There might be things you can learn by rewriting and improving your novel. For example, in writing my new novel I’ve been working hard on improving my style and other aspects of craft, which I could apply to my old story.

When discussing this with a friend, however, they suggested that after three versions and much time, I should give the old story up and move on; I should focus instead on finishing my current novel. Are they right?

2.  When should you let your manuscript go?

There are situations when you might consider giving up your novel such as:

  • You can’t finish the story, it ran out of steam and there’s nowhere to go
  • You’ve lost your passion for it and you can’t get it back even though you’ve honestly looked at everything that might be blocking you such as structure, style, voice, character etc.
  • It’s just not working despite having rewritten it umpteen times. Perhaps you’re too close to the story or you’re being held back by the first draft, which you wrote when you were less experienced
  • It’s destroying your love for writing after many attempts at rewrites. Ask yourself, is it worth it?
  • You’ve put it away for months, tried to rewrite it and you have nothing more to give. Your story is dead.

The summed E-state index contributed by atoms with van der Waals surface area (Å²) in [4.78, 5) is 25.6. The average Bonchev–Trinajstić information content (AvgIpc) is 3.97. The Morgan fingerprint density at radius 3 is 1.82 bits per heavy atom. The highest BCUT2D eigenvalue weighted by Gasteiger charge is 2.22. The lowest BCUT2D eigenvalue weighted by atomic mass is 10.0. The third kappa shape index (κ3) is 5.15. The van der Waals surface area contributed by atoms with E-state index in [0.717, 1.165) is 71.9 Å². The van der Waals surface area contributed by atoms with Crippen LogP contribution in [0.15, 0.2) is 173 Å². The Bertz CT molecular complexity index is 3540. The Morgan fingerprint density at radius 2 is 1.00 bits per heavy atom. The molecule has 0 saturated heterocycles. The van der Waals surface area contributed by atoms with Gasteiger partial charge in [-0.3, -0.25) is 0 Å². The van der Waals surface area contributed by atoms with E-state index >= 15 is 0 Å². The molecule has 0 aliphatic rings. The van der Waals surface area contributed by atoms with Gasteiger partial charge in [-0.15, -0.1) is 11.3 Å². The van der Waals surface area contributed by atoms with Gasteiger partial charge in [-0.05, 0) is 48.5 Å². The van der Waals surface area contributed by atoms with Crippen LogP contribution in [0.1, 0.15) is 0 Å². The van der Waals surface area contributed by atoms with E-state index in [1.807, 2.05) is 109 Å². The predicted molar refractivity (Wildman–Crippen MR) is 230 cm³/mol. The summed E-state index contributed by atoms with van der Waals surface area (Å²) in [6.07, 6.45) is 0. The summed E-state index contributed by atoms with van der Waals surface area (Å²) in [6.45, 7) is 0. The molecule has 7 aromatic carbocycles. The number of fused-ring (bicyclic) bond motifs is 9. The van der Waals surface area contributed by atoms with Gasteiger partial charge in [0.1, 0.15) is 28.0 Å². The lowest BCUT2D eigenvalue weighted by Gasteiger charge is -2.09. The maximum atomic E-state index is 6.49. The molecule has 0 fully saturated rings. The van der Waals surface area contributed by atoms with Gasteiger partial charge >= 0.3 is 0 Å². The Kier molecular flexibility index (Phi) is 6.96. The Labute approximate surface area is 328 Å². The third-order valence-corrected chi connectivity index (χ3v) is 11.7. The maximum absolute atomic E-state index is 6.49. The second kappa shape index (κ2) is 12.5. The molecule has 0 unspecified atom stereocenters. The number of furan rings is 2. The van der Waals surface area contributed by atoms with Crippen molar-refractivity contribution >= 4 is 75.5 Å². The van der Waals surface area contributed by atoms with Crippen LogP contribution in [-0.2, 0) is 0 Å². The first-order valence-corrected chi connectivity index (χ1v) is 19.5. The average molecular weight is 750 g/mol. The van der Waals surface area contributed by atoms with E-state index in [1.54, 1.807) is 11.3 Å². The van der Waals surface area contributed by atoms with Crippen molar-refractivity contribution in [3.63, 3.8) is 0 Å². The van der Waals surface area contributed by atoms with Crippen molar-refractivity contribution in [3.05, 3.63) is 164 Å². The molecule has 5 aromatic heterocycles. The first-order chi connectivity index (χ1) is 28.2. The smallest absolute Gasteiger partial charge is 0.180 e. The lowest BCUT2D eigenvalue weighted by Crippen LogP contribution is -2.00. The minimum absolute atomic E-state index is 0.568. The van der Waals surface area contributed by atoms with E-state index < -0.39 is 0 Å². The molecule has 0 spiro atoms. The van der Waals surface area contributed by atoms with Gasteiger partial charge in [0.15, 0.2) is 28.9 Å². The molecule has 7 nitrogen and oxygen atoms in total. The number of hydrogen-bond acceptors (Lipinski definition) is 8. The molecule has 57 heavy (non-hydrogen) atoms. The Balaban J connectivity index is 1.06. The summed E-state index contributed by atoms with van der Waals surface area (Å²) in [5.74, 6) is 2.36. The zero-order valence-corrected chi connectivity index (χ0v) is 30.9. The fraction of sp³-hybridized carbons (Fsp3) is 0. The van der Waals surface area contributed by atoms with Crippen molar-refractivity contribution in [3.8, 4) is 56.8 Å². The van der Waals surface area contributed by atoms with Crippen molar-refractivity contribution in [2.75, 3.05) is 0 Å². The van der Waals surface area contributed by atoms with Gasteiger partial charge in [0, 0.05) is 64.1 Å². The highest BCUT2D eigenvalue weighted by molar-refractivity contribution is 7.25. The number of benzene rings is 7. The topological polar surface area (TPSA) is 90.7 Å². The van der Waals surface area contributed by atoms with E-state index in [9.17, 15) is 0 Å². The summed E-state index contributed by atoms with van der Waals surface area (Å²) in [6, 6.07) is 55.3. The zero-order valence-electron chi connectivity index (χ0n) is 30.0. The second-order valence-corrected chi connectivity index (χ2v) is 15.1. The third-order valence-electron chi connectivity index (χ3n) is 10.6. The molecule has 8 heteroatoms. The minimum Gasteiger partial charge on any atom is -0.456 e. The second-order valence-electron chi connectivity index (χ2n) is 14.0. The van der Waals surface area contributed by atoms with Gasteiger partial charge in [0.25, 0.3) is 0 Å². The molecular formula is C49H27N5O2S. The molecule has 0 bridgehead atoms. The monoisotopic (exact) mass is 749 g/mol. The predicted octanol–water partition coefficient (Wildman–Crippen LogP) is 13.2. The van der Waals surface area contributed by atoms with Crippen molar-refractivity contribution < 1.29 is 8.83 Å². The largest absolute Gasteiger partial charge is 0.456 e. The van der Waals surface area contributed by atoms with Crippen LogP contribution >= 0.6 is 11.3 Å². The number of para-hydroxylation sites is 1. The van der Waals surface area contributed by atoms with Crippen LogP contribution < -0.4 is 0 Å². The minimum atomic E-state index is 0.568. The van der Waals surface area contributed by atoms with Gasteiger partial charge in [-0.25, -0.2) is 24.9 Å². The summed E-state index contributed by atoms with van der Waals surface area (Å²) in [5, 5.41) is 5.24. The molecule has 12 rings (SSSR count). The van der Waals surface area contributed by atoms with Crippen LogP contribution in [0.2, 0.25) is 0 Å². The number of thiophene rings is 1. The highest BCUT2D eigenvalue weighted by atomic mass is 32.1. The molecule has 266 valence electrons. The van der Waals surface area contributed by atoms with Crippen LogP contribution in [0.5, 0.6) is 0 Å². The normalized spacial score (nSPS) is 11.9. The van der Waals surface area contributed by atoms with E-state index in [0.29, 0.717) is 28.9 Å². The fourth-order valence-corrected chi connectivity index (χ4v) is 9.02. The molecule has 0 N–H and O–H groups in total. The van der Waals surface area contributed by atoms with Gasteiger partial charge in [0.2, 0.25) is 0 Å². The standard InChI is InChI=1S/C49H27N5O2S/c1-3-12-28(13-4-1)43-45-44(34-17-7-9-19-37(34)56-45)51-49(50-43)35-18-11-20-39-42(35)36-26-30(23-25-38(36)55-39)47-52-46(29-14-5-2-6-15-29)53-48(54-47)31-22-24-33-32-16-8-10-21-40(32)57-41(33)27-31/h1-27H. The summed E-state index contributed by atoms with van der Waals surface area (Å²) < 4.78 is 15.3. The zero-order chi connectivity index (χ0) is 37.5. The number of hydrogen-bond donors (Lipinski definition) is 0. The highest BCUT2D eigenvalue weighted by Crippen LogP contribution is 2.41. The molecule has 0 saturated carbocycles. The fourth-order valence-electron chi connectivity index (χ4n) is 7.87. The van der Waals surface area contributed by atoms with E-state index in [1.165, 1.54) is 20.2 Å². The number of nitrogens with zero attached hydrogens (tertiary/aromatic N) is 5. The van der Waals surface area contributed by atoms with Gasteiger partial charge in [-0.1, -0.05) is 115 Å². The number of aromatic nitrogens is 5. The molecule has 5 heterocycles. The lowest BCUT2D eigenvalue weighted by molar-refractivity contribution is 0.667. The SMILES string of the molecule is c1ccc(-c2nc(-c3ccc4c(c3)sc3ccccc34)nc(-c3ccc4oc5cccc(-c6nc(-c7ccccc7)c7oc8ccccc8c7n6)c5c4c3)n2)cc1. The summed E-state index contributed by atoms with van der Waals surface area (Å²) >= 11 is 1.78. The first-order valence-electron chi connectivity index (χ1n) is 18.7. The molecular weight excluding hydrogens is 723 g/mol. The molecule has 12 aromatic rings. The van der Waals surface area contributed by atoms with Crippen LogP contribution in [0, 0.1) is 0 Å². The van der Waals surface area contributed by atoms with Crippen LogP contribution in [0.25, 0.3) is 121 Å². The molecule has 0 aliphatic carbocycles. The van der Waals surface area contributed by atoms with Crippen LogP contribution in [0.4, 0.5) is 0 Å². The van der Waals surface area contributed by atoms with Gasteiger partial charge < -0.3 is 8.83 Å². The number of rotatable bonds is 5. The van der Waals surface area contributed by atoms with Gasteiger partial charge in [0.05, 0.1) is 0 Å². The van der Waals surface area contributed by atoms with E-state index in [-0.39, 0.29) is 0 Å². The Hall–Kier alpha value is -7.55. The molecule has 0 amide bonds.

I’m not at the point where I’m ready to let go of my first story. So what now?

3.  How to rewrite your story for the umpteenth time and not lose your will to write:

  • Apply new craft skills such as  improving dialogue, heightening conflict, adding nouns and verbs, creating a compelling first page, showing not telling and so on. Really get into the words and challenge your grasp of technique. I love this stuff, even if it’s hard. It keeps me from getting bored.
  • Change your manuscript sufficiently so the process becomes engaging again. Don’t just edit, which is where you tighten your manuscript by moving line by line from the beginning to the end. Rewriting involves meatier processes like adding, subtracting or deepening characters, making structural changes such as moving chapters or the order of events, and cutting large sections. Rewriting involves prioritising problems by issue, not fixing the smaller stuff in a straight.